Kelly H — July 19, 2012
I was in a group photo a little while ago, and there was one person of colour in the group, a woman I had thought was an Aboriginal Australian until I found out she's a New Zealander, and looking at the photo later, I noticed that the WOC was closer in skin tone to some of the other white folk than I was.
Much like how 75-5C is closer in colour to 61-6C than to 489C.
parigote — July 19, 2012
There's also this impressive piece at the National Gallery of Art:
Kiwi — July 20, 2012
Hi, I'm a New Zealander...
I find this interesting but hard to relate to society here. From my life experience in NZ it's acceptable to class someone as "white" but "black" is not viewed as a race. Admittedly Africans or African Americans don't make up a large population base but I've always found it interesting that if your roots are Maori, Cook Island, Tongan, Samoan, Fijian etc your heritage and "race" is something strongly recognized and to be proud of....This is great and makes our S.Auckland communities rich with culture. However; if your roots are English, Irish, Scottish, Welsh or even European then it doesn't matter..... you are simply classed as White, or if your family has been here a while, possibly Pakeha.
Billyjoenan — July 20, 2012
This is an interesting art project. When dealing with social diversity, however, I suggest looking at socially constructed elements such as culture, rather than skin tones.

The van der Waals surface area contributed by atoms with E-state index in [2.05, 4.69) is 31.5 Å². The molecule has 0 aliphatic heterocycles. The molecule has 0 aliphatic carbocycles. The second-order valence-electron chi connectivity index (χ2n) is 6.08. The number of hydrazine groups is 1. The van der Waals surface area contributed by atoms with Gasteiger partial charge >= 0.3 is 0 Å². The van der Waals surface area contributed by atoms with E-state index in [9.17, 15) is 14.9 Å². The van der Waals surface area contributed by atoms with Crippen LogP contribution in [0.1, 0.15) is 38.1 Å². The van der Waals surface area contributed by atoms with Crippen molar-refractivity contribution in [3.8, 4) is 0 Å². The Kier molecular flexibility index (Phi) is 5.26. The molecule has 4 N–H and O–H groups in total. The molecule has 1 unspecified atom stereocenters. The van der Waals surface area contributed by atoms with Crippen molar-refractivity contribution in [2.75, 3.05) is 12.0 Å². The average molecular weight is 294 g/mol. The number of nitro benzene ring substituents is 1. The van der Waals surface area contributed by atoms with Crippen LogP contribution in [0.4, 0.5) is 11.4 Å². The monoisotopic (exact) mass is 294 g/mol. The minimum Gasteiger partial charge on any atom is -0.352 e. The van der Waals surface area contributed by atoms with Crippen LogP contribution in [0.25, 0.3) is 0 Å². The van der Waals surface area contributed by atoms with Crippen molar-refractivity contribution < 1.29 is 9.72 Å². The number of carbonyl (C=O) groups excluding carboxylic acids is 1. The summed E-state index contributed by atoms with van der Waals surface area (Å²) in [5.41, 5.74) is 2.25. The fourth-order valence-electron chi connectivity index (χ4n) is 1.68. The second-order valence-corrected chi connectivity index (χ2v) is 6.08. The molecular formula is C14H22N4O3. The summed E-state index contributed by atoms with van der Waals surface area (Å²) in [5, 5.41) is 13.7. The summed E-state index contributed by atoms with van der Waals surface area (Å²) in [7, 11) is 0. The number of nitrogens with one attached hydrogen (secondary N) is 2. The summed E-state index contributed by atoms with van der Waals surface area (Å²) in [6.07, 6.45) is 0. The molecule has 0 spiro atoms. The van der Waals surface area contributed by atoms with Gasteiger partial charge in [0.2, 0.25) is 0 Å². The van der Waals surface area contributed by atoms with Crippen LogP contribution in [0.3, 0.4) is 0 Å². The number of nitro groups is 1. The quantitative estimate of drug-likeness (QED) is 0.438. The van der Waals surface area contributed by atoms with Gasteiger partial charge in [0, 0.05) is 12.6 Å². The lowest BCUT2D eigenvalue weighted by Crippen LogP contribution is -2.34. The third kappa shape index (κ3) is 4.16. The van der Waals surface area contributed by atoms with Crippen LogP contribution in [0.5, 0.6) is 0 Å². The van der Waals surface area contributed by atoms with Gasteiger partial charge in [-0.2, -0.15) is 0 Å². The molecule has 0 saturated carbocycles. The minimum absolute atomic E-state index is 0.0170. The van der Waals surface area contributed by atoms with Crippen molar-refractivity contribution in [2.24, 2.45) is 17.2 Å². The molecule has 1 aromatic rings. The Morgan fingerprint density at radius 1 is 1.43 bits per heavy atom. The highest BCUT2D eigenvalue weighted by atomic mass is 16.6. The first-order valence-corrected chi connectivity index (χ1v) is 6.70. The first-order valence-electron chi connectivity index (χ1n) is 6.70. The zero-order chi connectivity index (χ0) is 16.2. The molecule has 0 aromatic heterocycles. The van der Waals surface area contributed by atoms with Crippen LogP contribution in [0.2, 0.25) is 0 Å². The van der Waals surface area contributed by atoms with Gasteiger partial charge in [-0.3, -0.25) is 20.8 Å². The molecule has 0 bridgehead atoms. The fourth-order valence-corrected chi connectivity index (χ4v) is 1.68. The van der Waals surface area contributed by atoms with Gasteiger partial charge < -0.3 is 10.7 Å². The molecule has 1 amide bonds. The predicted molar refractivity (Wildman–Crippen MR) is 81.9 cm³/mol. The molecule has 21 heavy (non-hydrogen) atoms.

stardreamer42 — July 20, 2012
The people who have said it represents "every skin tone" are making the same unacknowledged assumption that results in calling a beige band-aid or crayon "flesh-colored".
Eric — July 20, 2012
I do this with my high school class and the students see how they are as a class I have a rainbow of colors (Jesse Jackson stuff) in the class. Also use the Race as an Illusion web site,
http://www.pbs.org/race/000_General/000_00-Home.htm for the class to demonstrate the idea of race and the lines are really blurring in society.
pduggie — July 20, 2012
"When we categorize people into “races,” we do so using a number of physical characteristics, but especially skin color. "
meh. ppl have ided people from the Indian subcontinent as Caucasians for ages, even though dark.
" why does it make sense to throw most of these people into one category and say they’re all physically the same in a meaningful way that separates them from everyone else"
wikipedia says "The physical traits of Caucasoid crania are still recognised as distinct (in contrast to Mongoloid and Negroid races) within modern forensic anthropology. A Caucasoid skull is identified, with an accuracy of up to 95%, by the following features..."
Kteachergirl — July 20, 2012
damali ayo has done work very similar to this - almost 10 years ago out of portland oregon.
Guest — July 20, 2012
I wonder what what happen if you took pairs of people from these photos who come out with the same pantone colours, but very different facial features, and asked people to classify them as "black" or "white"? I imagine people WOULD divide them into categories on the basis of their features, even though their skin colour was identical.